A major cyber attack took place last weekend, affecting dozens of companies worldwide.

As a result of the attack, some victims are still unable to access their computer systems.

NU.nl lists the facts.

The attack started at the American software company Kaseya.

This company develops system management software that enables IT administrators to remotely maintain customer computer systems.

How was the attack carried out?

Kaseya says the hackers penetrated through a vulnerability in VSA, one of its management software products.

The program was then used to distribute ransomware to VSA users.

Ransomware encrypts files and systems.

After that, ransom is usually demanded to make them accessible again.

Who is behind the attack?

This is probably the Russian hacker group REvil, which has claimed the attack and is demanding a ransom.

It is not yet clear whether the group is actually behind the attack.

REvil was also responsible for the June cyber attack on meat processor JBS.

That company paid more than 9 million euros in ransom to the hackers.

In the case of Kaseya, the cyber criminals demand 70 million dollars in bitcoin to release the systems of all victims at once.

Which companies were affected by the attack?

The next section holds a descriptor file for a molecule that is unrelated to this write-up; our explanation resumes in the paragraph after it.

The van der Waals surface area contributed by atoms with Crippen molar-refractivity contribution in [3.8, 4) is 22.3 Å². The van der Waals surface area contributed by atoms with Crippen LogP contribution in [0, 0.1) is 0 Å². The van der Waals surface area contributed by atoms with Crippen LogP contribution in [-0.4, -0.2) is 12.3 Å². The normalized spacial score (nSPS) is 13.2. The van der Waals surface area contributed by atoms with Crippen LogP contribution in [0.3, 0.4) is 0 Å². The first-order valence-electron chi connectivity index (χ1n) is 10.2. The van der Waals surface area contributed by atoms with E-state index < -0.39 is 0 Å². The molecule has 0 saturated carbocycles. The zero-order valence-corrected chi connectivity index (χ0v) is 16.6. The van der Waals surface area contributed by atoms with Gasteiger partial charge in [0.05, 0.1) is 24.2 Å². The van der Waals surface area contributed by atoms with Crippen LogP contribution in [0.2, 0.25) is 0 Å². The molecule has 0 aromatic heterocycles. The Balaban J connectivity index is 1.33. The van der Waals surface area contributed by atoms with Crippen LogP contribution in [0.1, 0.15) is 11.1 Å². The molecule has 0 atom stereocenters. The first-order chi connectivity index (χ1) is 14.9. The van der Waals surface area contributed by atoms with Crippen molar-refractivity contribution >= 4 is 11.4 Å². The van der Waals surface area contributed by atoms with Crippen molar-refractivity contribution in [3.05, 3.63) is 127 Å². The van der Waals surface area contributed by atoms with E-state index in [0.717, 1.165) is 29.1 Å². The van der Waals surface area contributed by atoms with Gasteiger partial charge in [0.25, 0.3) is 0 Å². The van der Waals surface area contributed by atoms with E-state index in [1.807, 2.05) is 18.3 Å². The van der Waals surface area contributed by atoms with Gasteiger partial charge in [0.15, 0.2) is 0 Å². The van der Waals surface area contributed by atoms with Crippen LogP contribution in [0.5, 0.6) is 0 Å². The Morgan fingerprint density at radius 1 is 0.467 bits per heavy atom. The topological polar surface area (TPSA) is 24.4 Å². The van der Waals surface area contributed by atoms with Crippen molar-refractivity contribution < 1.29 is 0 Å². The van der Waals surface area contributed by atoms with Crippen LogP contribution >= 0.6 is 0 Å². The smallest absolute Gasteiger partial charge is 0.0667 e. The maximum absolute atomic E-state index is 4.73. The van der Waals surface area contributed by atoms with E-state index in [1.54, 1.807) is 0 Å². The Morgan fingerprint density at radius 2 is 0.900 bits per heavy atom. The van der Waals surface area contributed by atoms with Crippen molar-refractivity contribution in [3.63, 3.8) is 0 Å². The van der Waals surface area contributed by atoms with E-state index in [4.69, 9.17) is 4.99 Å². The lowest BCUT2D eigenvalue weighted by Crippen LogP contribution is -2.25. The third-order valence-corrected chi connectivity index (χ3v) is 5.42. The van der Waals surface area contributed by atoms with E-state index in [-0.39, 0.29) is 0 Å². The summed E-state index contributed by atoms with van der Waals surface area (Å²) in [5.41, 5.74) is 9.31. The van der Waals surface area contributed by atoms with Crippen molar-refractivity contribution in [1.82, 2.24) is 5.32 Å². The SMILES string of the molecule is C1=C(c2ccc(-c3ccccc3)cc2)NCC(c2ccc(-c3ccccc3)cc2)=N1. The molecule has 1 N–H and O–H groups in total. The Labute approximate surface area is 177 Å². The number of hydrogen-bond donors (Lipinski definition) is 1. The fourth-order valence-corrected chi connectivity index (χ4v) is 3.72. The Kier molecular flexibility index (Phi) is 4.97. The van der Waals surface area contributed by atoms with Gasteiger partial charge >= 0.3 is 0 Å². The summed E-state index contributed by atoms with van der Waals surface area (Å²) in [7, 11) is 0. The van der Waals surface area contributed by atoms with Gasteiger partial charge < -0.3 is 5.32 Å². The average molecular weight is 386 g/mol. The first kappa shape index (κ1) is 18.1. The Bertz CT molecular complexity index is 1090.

In Sweden, supermarket chain Coop had to temporarily close almost all of its 800 stores in the country on Saturday because the hack had paralyzed the cash registers.

The number of affected companies in the US is estimated to be around 200.

The attack also affected Dutch companies, such as customers of ICT company VelzArt in Waardenburg.

According to the

NOS

, the company warned its hundreds of customers on Friday evening not to turn on their systems.

Technical service provider Hoppenbrouwers in Udenhout was also affected.

The company noticed the attack on Friday evening,

AD

writes

.

By acting quickly, the company managed to limit the damage.

The computers were shut down in time, preventing the ransomware from spreading further.

As a precaution, Hoppenbrouwers started cleaning all computers last weekend.

Could the attack have been prevented?

The Dutch Institute for Vulnerability Disclosure (DIVD), a group of ethical hackers, told

Vrij Nederland

on

Sunday

that it was about to

thwart

the attack.

One of the members was hired by a company to test the VSA software. He discovered the weak spot that was eventually exploited by REvil. The DIVD contacted Kaseya's top technical officer so that the leak could be closed via an update. However, the update was not rolled out in time, allowing the attack to take place.

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